The jam was surprisingly diverse, with a wide mix of age groups — five jammers were older than the train. Around half the attendees at all game jams are generally first-timers, Rosman told me, and you often get a mix of students or those under the age of 20 sitting alongside industry legends (like Steve Williams, an alumni from Krome Studios and the lead on the original Ty the Tasmanian Tiger).

That variety led to a wild mix of games. Two developers that help with the organising of jams, Paul Taylor and Katelyn Gigante, opted to make a board game involving trains. Using Lines as the main theme, Taylor explained to me that his original idea appeared over some drinks with the Train Conductor developers.

Apparently, during the beta of Train Conductor developers found that instead of trying to complete all the objectives, players just wanted to murder everyone on the train. But there was no mechanism or reward for the train version of peep bowling. So with that in mind, Gigante and Taylor built a 1v1 board game where one player is trying to commit rail genocide, and the other is just a poor, lowly conductor trying to do their job.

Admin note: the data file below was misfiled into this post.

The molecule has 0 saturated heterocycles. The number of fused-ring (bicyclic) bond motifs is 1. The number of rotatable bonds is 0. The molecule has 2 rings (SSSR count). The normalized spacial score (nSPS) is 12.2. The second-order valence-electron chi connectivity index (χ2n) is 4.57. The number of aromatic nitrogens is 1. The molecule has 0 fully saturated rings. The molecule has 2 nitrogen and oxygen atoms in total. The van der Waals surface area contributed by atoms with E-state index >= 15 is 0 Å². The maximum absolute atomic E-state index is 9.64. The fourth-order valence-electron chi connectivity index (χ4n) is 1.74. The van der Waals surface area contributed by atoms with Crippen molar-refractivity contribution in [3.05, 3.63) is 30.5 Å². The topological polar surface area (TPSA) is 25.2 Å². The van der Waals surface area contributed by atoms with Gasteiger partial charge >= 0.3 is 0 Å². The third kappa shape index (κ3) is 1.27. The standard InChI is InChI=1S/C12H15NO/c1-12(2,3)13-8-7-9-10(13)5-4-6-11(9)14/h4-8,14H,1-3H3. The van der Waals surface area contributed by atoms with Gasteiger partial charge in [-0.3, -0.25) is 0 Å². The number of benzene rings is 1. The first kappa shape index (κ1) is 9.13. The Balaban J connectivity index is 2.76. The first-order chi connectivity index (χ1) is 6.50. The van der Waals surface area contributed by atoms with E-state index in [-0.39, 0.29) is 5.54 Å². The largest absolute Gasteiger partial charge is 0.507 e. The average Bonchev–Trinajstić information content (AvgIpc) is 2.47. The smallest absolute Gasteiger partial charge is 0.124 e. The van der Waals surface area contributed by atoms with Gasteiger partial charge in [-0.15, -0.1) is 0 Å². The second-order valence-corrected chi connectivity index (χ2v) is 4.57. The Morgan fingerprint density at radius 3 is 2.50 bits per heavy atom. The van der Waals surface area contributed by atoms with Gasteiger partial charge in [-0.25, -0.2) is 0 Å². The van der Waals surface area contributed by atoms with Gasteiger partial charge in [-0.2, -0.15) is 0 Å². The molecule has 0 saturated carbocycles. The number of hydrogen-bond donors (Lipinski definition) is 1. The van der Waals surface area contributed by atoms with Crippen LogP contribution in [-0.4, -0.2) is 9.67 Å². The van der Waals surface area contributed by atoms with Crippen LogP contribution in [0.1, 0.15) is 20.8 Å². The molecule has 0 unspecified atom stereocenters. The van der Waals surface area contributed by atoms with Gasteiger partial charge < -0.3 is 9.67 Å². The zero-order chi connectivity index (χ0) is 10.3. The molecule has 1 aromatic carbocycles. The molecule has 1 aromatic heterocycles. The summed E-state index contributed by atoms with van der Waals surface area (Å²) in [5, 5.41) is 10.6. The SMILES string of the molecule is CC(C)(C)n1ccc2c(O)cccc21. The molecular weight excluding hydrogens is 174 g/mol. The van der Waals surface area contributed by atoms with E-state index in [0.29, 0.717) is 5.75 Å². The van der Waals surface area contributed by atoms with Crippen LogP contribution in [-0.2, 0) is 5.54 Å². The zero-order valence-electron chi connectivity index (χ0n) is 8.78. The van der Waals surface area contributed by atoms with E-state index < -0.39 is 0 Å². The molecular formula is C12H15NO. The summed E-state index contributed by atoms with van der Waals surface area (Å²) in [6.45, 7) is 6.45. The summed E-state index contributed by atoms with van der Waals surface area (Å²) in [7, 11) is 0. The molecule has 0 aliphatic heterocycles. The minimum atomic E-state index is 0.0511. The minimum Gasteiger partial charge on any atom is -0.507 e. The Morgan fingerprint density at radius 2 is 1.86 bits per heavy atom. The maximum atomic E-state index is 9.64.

Two other developers, Alex Butterfield and Kirk Winner (pictured with the excellent Locomojam wrench above, which has its own zipper and doubled as a bag), made a quietly political game called The Thin Blue Line. The idea was you played as two police officers, and you were told to let red people pass through while blocking green people — but in Papers Please style fashion, the game didn't prevent you from making choices of your own accord.

Another Pocket CHIP-made game was a horror platformer where, akin to Outlast, you had to flash a light on enemies. One developer, who was learning to code as the jam progressed, made a climate change game out of watercolours.

Some developers took the theme of lines quite literally: Williams, the Krome alumni on his first game jam, made the connection from "lines" to "lines of poetry", and made a game where you rearranged classic sonnets and had them read back to you with automated text-to-speech. Another team thought about lines at the checkout queue, and put together a game about rival cashiers at the supermarket playing cards to get more compliments (and fewer complaints) than their opponent. Another team took the idea of lines and converted it into a multiple choice-style affair where the choices were all about unpacking bizarre conspiracy theories, like "The Socks And Sandals Scandal".